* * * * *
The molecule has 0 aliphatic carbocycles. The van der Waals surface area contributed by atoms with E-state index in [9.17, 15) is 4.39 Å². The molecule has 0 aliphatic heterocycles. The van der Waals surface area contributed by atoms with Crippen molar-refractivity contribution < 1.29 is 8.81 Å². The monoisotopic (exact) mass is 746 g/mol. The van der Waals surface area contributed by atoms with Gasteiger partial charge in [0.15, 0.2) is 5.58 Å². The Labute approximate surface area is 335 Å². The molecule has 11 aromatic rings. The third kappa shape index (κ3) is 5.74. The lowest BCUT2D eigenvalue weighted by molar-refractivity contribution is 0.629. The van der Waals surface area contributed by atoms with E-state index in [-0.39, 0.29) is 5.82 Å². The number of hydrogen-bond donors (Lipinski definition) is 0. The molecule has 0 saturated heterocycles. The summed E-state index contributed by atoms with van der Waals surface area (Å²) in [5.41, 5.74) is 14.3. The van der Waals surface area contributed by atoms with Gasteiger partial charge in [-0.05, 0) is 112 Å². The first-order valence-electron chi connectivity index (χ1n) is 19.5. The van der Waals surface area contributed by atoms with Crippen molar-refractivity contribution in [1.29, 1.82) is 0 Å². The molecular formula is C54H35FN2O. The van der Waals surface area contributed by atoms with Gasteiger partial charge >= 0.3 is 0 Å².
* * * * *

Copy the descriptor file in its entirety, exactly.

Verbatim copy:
The molecule has 0 aliphatic carbocycles. The van der Waals surface area contributed by atoms with E-state index in [9.17, 15) is 4.39 Å². The molecule has 0 aliphatic heterocycles. The van der Waals surface area contributed by atoms with Crippen molar-refractivity contribution < 1.29 is 8.81 Å². The monoisotopic (exact) mass is 746 g/mol. The van der Waals surface area contributed by atoms with Gasteiger partial charge in [0.15, 0.2) is 5.58 Å². The Labute approximate surface area is 335 Å². The molecule has 11 aromatic rings. The third kappa shape index (κ3) is 5.74. The lowest BCUT2D eigenvalue weighted by molar-refractivity contribution is 0.629. The van der Waals surface area contributed by atoms with E-state index in [-0.39, 0.29) is 5.82 Å². The number of hydrogen-bond donors (Lipinski definition) is 0. The molecule has 0 saturated heterocycles. The summed E-state index contributed by atoms with van der Waals surface area (Å²) in [5.41, 5.74) is 14.3. The van der Waals surface area contributed by atoms with Gasteiger partial charge in [-0.05, 0) is 112 Å². The first-order valence-electron chi connectivity index (χ1n) is 19.5. The van der Waals surface area contributed by atoms with Crippen molar-refractivity contribution in [1.29, 1.82) is 0 Å². The molecular formula is C54H35FN2O. The van der Waals surface area contributed by atoms with Gasteiger partial charge >= 0.3 is 0 Å².